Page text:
What do you think of this notch / band reject filter for a very very narrow band ?

Original signal x[n] 
--> FFT
--> then I just put "0" in the FFT bin of the frequency I need to reject (notch filter)
--> inverse FFT 
--> output signal y[n].

How is called such a filter ? Does it really work, or is it too simple to be true ?

  • 5
    $\begingroup$ Try it out; you'll see a multitude of issues. First is your output as you described it will be complex (need to zero out the conjugate bin as well). What you've done is implicit cyclic convolution with a filter the length of your input sequence (provided you haven't zero padded your input). $\endgroup$
    – Bryan
    Oct 15, 2013 at 21:55
  • 2
    $\begingroup$ Arguably this is a very complicated filter when you consider the number of complex multiply/adds you need when compared to a biquad filter. $\endgroup$
    – nispio
    Oct 15, 2013 at 22:54
  • $\begingroup$ nispio, just to be sure to understand the classification of types of filters, a biquad filter is just a simple IIR, right ? $\endgroup$
    – Basj
    Oct 16, 2013 at 9:28
  • 1
    $\begingroup$ Why is it a bad idea to filter by zeroing out FFT bins? $\endgroup$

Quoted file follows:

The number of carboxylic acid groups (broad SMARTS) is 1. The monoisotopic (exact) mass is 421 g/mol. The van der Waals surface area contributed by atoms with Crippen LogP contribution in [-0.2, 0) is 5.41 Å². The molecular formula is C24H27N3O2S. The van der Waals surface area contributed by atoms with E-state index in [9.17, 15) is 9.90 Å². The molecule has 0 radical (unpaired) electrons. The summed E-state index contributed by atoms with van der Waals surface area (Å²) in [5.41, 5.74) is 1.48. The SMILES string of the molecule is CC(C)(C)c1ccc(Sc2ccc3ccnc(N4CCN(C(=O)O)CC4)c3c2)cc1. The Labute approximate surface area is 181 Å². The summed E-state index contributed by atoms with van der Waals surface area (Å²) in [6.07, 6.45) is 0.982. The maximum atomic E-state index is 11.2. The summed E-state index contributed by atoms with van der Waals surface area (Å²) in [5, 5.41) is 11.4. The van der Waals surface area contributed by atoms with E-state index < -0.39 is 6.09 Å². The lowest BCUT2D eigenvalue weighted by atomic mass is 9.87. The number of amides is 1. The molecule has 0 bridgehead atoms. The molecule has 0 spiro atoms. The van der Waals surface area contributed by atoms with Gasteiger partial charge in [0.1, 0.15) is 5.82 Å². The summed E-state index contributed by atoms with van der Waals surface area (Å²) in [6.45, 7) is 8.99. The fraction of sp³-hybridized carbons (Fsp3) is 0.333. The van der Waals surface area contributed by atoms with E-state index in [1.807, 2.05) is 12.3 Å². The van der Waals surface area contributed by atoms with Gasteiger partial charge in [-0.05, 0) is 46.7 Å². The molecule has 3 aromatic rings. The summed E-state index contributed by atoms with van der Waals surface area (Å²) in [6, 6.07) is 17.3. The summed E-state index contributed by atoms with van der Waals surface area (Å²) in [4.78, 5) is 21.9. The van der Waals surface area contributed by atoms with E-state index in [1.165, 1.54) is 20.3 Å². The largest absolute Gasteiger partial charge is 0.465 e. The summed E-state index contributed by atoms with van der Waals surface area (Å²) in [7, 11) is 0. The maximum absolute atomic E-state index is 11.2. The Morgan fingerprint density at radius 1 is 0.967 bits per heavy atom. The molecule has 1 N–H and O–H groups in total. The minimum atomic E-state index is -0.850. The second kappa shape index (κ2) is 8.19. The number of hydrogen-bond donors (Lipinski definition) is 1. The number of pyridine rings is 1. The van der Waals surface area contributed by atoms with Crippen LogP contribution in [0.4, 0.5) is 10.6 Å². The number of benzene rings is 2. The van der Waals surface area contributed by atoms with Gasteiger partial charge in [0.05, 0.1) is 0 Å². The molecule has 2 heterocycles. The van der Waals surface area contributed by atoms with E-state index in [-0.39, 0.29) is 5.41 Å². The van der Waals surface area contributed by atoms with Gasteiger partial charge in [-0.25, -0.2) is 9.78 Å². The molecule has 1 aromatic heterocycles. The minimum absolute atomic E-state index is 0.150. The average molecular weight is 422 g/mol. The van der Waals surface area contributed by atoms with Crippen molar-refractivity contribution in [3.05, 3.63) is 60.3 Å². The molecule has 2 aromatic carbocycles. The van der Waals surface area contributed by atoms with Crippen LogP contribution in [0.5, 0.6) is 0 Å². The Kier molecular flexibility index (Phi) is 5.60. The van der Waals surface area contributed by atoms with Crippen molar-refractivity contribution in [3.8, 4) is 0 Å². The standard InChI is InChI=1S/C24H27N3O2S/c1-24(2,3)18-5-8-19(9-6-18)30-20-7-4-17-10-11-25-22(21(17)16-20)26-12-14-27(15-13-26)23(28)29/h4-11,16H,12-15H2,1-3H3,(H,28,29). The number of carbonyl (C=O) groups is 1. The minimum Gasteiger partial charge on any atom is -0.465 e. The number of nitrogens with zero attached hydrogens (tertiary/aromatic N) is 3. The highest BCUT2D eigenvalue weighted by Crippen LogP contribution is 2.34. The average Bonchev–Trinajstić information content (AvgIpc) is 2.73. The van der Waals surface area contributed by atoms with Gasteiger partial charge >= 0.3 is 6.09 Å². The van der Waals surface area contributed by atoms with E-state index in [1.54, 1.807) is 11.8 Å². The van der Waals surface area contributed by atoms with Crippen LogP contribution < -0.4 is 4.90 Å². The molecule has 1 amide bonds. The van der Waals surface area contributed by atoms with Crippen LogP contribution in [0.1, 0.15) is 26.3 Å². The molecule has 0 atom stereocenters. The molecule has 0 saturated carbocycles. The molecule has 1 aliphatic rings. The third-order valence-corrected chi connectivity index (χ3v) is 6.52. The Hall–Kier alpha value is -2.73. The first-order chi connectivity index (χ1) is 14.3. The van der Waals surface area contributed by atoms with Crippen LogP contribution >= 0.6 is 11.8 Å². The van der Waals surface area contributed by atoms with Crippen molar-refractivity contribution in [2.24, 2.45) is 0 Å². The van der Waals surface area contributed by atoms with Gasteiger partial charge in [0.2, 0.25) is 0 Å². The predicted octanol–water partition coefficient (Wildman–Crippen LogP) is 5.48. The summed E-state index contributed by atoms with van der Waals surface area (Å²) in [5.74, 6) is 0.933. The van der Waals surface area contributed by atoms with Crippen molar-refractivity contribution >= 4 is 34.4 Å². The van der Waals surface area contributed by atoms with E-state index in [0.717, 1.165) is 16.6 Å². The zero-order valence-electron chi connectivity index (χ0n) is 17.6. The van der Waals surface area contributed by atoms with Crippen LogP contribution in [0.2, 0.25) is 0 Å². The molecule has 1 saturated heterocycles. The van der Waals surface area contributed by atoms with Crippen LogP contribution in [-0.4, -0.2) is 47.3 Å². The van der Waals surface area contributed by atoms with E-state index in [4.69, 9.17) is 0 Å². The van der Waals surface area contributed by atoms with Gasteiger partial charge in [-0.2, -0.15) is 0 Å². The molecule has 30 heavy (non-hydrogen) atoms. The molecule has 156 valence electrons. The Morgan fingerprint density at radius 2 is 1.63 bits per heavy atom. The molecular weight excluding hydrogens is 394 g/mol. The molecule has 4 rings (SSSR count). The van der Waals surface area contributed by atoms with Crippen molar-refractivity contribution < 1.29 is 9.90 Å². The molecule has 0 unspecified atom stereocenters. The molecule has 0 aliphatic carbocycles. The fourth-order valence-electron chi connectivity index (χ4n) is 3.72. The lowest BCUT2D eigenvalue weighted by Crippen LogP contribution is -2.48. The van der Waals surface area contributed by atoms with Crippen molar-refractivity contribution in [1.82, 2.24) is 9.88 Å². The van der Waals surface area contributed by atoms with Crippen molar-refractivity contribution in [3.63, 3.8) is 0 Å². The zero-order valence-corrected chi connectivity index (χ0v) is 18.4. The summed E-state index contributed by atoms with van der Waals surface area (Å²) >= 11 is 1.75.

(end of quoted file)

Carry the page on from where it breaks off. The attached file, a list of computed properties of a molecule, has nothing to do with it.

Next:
– endolith
    Oct 16, 2013 at 14:38
  • $\begingroup$ Thanks everybody ! Now (a month after) I understand all these things a lot better ! By the way, what is the simplest way for doing a filter in the frequency domain (after FFT is done) ? Not zeroing bins because this is bad, but is there another good method ? $\endgroup$
    – Basj
    Nov 17, 2013 at 13:14

1 Answer 1


The frequency response of a single FFT bin filter looks like a Sinc function, which has a massive amount of overshoot or ripple at frequencies between FFT bins. So your filter is only useful if you can strictly guarantee that the input to the FFT only contains unmodulated frequencies that are strictly and exactly periodic in the FFT aperture length (e.g. not a window on longer data of unknown periodicity or a non-periodic stream).

A notch filter is equivalent to adding the inverse of the equivalent bandpass filter to the signal. If the bandpass has ripples, they will get added to the result of the notch, thus potentially adding a lot of noise.

So you end up with a not-so-simple (as it requires pairs of FFT computations) that likely produces terrible results.

  • $\begingroup$ Thanks for your answer. Is it possible to draw a frequency response of such a filter? I'd like to see "graphicaly" how it would look like, do you think such a frequency response chart could be easily done? Is it something like this dsprelated.com/josimages_new/mdft/img1768.png but inverted (ie a big minimum instead of a big maximum jump) ? $\endgroup$
    – Basj
    Oct 16, 2013 at 9:17

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